Searching a massive spreadsheet for specific text can be annoying when you do it manually. There isn’t an exact IF CONTAINS Google Sheets function. However, you can use a clever combination of a few formulas to automate the process.

This article serves as a guide to help you use some formulas to search a cell to see whether it contains a specified value.

**Syntax for IF CONTAINS in Google Sheets**

To perform this operation, we will be using a combination of two formulas:

- IF – to check whether a logical expression is true or false
- REGEXMATCH – to check whether the text matches the data in a cell or simple text strings.

**Syntax for the IF Formula**

**=IF(expression, if_true, if_false)**

- expression: defines the value or the cell address as true or false.
- If_true: defines the value to be displayed if the expression is true.
- If_false: optional and can be used to define the value (to be displayed if the expression returns a false value).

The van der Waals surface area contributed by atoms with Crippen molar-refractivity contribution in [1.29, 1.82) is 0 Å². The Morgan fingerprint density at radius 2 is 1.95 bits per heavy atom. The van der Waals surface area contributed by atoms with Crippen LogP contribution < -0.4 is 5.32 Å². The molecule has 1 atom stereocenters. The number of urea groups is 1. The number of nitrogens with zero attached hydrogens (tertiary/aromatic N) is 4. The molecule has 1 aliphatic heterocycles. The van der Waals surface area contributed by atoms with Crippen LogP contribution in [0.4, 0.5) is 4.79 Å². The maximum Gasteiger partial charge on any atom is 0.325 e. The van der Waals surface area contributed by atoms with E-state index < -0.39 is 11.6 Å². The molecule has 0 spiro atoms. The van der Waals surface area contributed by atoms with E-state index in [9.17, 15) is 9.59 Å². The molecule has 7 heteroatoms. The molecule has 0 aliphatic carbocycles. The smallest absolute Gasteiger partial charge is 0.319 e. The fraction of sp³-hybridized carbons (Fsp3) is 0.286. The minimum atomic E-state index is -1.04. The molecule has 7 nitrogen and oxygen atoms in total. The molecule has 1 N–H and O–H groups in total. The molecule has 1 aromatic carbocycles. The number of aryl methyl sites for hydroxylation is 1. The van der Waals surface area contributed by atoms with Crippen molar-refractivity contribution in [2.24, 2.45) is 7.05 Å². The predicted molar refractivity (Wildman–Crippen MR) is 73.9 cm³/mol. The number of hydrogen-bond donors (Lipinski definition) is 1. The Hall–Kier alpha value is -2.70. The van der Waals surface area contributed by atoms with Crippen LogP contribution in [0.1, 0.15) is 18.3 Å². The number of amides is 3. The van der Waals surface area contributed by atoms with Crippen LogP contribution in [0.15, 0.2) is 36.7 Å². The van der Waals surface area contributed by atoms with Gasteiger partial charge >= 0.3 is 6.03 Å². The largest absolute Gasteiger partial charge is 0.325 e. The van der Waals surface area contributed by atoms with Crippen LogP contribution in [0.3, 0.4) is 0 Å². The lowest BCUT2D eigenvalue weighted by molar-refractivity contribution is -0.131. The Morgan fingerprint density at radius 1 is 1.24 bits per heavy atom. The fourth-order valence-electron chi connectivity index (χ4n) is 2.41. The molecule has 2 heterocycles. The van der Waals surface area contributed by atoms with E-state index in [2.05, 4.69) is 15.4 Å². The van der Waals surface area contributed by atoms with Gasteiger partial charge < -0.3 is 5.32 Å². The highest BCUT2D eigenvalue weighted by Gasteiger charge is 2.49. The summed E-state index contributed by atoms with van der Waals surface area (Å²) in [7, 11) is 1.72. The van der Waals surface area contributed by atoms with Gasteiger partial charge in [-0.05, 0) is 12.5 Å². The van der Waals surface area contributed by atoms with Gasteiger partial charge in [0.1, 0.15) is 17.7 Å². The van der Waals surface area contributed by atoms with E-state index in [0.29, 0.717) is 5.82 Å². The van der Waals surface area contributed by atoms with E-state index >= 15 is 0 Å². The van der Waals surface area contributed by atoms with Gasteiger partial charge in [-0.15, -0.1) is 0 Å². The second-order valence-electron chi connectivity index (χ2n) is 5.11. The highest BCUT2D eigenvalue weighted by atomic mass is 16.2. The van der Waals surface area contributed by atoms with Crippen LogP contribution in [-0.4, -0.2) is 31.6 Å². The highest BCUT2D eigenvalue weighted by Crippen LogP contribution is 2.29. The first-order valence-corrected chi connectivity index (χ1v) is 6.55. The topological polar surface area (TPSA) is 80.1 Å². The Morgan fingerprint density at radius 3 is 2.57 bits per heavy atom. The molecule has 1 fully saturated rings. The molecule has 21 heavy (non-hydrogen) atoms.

**Syntax for the REGEXMATCH Formula**

**=REGEXMATCH(text, expression)**

- Text: the text or the cell address to be tested against the expression.
- Expression: the expression which the string will be tested against.

#### A Note on SEARCH Function

**Note**: Instead of REGEXMATCH, you may also want to use the SEARCH function:

**=SEARCH(search_for, to_search)**

- Search_for: represents the value to look for within the to_search argument
- To_search: the text that the function will search

Now that we have discussed the formulas we’ll use, let’s build a Google Sheets formula to solve “if cell contains.”

**Related**: Check out our Google Sheets Formula Cheat Sheet!

**Using Google Sheets “IF Cell Contains” Text with REGEXMATCH (for One String)**

REGEXMATCH in Google Sheets can find text if it contains a specific substring. To discover whether a single string exists in a cell, follow to use the IF and the REGEXMATCH function: